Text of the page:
Listvyanka - not Irkutsk
We are on the move again - in the air flying Aeroflot Airline from Irkutsk to Moscow and then to St Petersburg. Imagine this: it will take us six hours to reach Moscow and we will change five time zones. It is only four time zones between Halifax and Vancouver!! Wow!
I thought we were staying in Irkutsk and that it was on Lake Baikal - wrong on both counts. We were picked up at Irkutsk train station (all of our pick-ups have been super efficient to date) and driven for an hour on a very good road to the tourist village of Listvyanka on the shore of Lake Baikal. The road was built because US President Eisenhower was supposed to visit Lake Baikal (a bit like the road intersection built for Queen Elizabeth when she went to Yellowknife). Just before the visit, American pilot Gary Powers and his U2 aircraft were shot down as they were spying near Yekaterinburg. Remember Yekaterinburg and its secret military factories - we were in that city just last week. Anyway, the President's tour was cancelled but the great road remains.
Listvyanka, located where the Angara River flows out of Lake Baikal, is an unattractive strip of tourist facilities with a narrow gravel beach right on Lake Baikal. It has about 2000 inhabitants. Nevertheless, there are some great attractions in the area.
The first is Lake Baikal. Here are some facts about the lake that I nabbed from a World Wildlife Fund website: "Lake Baikal is the largest freshwater lake in the world by volume, containing 20% of the world's fresh water. [It is supposed to have as much water as all the Great Lakes together] At 1,637m, it is the deepest freshwater lake in the world; the average depth is 758m. It is 636km long and 81km wide; the surface area is 31,494km2. The lake is estimated to be 25 million years old, making it one of the most ancient lakes in geological history. More than 330 rivers flow into the lake but only one, the Angara, flows out."
We went out on a two hour boat trip one day when it was perfectly calm and 25 degrees Celsius. The Sayan Mountains on the far shore were spectacularly huge and snow-covered. We stopped for a one hour hike on the Lake Baikal Railway with a bilingual guide who told us about the building of the railway in the early 1900s. The story sounded familiar with the indentured workers, terrible working conditions, snows, disease, dangerous tunnels. She could have been talking about the Canadian Rockies. We were so lucky to go that day as it was windy, cloudy and cooler the next day.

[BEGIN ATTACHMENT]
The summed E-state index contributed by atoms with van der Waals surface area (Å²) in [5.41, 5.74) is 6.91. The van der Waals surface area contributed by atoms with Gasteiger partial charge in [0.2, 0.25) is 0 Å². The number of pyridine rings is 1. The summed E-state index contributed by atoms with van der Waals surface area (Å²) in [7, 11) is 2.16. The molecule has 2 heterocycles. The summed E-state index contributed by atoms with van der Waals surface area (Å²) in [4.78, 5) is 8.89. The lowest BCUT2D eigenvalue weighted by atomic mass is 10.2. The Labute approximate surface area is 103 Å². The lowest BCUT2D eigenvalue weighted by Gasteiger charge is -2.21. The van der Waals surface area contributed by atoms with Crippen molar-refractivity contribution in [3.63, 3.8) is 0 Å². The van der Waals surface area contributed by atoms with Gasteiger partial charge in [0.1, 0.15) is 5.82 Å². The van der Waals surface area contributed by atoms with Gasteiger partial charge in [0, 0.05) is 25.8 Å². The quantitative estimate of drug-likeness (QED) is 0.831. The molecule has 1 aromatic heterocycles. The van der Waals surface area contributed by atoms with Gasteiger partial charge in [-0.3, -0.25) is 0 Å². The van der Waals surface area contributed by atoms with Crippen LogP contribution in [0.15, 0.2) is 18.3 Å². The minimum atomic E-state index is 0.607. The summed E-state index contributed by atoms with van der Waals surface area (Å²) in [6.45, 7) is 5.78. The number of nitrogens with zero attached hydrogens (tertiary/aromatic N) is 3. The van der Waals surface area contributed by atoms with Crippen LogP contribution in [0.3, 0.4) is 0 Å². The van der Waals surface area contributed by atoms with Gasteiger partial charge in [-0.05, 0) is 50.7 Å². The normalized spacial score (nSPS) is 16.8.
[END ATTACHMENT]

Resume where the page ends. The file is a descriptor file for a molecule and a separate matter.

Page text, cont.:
We also visited the Lake Baikal Museum. Although there was little information in English, we were able to see that the exhibits were good and that the museum has an on-going role in lake research. There were excellent animations of each geological period showing plants and animals zooming around at the different times. There was also an intriguing and simple twelve month animation showing the freeze-thaw cycle of the lake, lake temperatures, fish distribution and seal activity. Yes seals! The Lake Baikal seals, or nerpa, are the only freshwater seals in the world. There were three swimming in a tank in the the museum and the adult looked as though she has been overinflated with an air pump. She looked like a blimp!
Lake Baikal is a World Heritage area and is home to more than 2,000 species of plants and animals, two-thirds of which can be found nowhere else in the world. One of the rare species is the Baikal omul fish. For two evenings in a row, we feasted on hot smoked Baikal omul washed down with Russian beer (and cranberry juice for me). It was yummy.
One day we took local mini buses and went to the Taltsy outdoor architecture museum. (we thought we were going there the first day but ended up at the Lake Baikal museum!). In this place, wooden buildings have been brought together from all over the region. It is the largest collection of historic wooden buildings in Russia. We had a great time wandering slowly around, looking at everything from the camps of nomads, to a cossack farm house, Buryat yurts, a church, a schoolroom, a 17th century fort, a 20th century house and even a potter's studio. As usual, Grammar spent way too much time talking with pictures and her hands with the potter. She bought some things; he gave her a little gift; she took his email so she could show him her sawdust pots. She also interacted with a Mongolian salesman in a yurt. They talked so wildly with single words about hockey and Canada and Russia that he knocked down a whole display with his waving hands. She bought some curly-toed slippers; he gave her a gift and kissed her hand. I was so embarrassed by all this!